Like the proverbial general who is always ready to fight the last war, Rhode Island Gov. Lincoln Chafee charged screaming into the 2016 fray wielding obsolete hardware.
“I don’t think anybody should be president of the United States that made that mistake,” Chafee said of Hillary Clinton’s 2002 vote in favor of the authorization to use force in Iraq. “It’s a huge mistake and we live with broad, broad ramifications today — of instability not only in the Middle East but far beyond and the loss of American credibility. There were no weapons of mass destruction.”
For a campaign that has a reputation for nipping problems like Chafee in the bud, the fact that his comments went largely ignored by Clinton’s vast network of character assassins was odd. Even the virtually unknown former Sen. Jim Webb was the target of a Team Hillary smear campaign when he entered the race against Her Inevitableness. So, why did Clinton’s apparatchiki simply disregard Chafee? Perhaps because his opening volley fell so wide of the mark.
The results of a recent YouGov poll are perhaps instructive on why Hillary Clinton and her allies no longer fear the attacks on her record as a senator that proved so devastating in 2008. That survey found that only 15 percent of voters polled believe that having supported the 2003 Iraq War is a “totally unacceptable” policy position. Unsurprisingly, only 4 percent of self-described Republicans believe that a candidate’s support for the Iraq War is a nonstarter, but a shockingly low number of Democrats, 19 percent, agree.
That poll also found that Americans have fully recovered from the post-Iraq War hangover. 48 percent of those surveyed expressed some level of support for committing ground troops to the fight against the Islamic State in Iraq and Syria while 41 percent disagreed. Only 23 percent of self-identified Democrats said it was “totally unacceptable” for a presidential candidate to support the reintroduction of ground forces into the Middle East.
YouGov found that a candidate’s position on the issue of climate change is far more important to both Democrats and, though to a much lesser extent, the general electorate. A full 60 percent of respondents said that it was either “totally” or “mostly unacceptable” for a candidate to express doubts about the nature of anthropogenic climate change. Just 6 percent of Republicans agree with this statement while 54 percent of Democrats believe heresy on the issue of global warming is a disqualifier.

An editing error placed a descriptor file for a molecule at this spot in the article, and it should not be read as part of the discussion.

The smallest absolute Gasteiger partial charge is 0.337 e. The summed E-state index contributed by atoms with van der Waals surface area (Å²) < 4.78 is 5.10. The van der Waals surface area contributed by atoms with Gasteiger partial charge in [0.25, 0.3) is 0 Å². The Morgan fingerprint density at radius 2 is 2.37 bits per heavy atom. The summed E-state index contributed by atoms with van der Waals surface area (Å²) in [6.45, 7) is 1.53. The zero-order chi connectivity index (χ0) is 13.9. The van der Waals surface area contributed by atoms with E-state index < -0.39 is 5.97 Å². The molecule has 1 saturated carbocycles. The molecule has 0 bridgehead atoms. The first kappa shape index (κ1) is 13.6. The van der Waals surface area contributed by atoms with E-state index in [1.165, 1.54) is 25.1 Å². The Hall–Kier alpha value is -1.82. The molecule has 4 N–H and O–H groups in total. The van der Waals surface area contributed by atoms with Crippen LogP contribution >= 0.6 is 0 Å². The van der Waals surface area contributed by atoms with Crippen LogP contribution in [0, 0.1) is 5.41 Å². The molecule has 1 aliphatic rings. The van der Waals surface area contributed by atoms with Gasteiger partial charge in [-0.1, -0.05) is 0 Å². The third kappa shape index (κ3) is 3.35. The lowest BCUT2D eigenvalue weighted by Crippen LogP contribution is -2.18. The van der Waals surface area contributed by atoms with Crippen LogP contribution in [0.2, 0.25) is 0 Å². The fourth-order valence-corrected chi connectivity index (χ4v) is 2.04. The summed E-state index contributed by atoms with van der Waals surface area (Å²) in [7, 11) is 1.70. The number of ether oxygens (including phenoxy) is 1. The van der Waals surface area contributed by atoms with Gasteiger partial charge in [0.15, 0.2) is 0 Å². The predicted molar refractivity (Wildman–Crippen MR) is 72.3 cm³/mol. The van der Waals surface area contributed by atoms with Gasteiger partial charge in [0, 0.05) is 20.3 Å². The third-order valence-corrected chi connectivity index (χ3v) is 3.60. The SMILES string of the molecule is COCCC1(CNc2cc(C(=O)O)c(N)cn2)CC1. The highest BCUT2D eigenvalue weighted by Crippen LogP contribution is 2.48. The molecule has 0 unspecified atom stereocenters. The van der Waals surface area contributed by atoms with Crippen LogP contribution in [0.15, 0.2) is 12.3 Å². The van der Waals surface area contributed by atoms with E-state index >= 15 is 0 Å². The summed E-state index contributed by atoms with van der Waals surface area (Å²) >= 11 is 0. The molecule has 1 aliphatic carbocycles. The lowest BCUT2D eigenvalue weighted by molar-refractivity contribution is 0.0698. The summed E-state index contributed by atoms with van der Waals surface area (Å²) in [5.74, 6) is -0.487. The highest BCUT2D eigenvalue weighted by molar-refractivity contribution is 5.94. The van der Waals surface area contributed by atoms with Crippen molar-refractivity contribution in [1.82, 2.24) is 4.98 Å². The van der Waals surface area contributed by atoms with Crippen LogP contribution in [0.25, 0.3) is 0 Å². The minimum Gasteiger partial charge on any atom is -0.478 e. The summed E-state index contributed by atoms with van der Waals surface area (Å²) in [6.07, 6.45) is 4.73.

In January, I noted that the coming Democratic primary would likely hinge on the issue of global warming. Beyond “income inequality,” no other issue so animates the Democratic electorate. Moreover, it is an issue that has been evolving into a top priority for Democrats and Democratic-leaning voters at a rapid pace.
That phenomenon is evident in comments from prominent Democrats who remain popular with their party’s grassroots despite their support for the Iraq War.
Climate change absolutism is what compelled Secretary of State John Kerry to insist that he had both organized and attended the first congressional hearing on the issue of climate change when he had done neither. Dogmatism on the issue of global warming led Hillary Clinton to declare the Obama administration’s increasingly onerous regulatory burden on the economy the single most important acts of his presidency. “As you know so well, power plants account for about 40 percent of the carbon pollution in the United States, and therefore must be addressed,” Clinton said in December. “And the unprecedented action that President Obama has taken must be protected at all cost.”
If there is an issue that could relieve Clinton of her status as Democratic frontrunner, it is no longer the Iraq War. Only the issues of climate change and radical income redistribution have the capacity to derail her quest for the nomination. While she is no doubt weak on the latter, Clinton has done a fair job of insulating herself against attacks from her left on the former.